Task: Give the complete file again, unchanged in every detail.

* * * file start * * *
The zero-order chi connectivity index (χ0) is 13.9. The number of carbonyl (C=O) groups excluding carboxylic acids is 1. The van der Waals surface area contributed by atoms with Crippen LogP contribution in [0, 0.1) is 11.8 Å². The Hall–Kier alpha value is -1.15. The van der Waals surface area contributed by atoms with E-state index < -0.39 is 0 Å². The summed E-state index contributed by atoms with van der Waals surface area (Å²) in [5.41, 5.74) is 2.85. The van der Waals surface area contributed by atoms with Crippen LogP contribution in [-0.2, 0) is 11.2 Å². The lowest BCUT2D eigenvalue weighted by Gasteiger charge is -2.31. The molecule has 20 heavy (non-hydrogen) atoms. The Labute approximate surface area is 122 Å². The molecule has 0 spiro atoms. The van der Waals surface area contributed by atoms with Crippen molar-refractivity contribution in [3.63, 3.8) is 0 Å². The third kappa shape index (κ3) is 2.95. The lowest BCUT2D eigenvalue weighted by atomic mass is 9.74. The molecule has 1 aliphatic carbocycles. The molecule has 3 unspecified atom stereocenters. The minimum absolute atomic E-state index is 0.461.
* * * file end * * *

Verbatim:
The zero-order chi connectivity index (χ0) is 13.9. The number of carbonyl (C=O) groups excluding carboxylic acids is 1. The van der Waals surface area contributed by atoms with Crippen LogP contribution in [0, 0.1) is 11.8 Å². The Hall–Kier alpha value is -1.15. The van der Waals surface area contributed by atoms with E-state index < -0.39 is 0 Å². The summed E-state index contributed by atoms with van der Waals surface area (Å²) in [5.41, 5.74) is 2.85. The van der Waals surface area contributed by atoms with Crippen LogP contribution in [-0.2, 0) is 11.2 Å². The lowest BCUT2D eigenvalue weighted by Gasteiger charge is -2.31. The molecule has 20 heavy (non-hydrogen) atoms. The Labute approximate surface area is 122 Å². The molecule has 0 spiro atoms. The van der Waals surface area contributed by atoms with Crippen molar-refractivity contribution in [3.63, 3.8) is 0 Å². The third kappa shape index (κ3) is 2.95. The lowest BCUT2D eigenvalue weighted by atomic mass is 9.74. The molecule has 1 aliphatic carbocycles. The molecule has 3 unspecified atom stereocenters. The minimum absolute atomic E-state index is 0.461.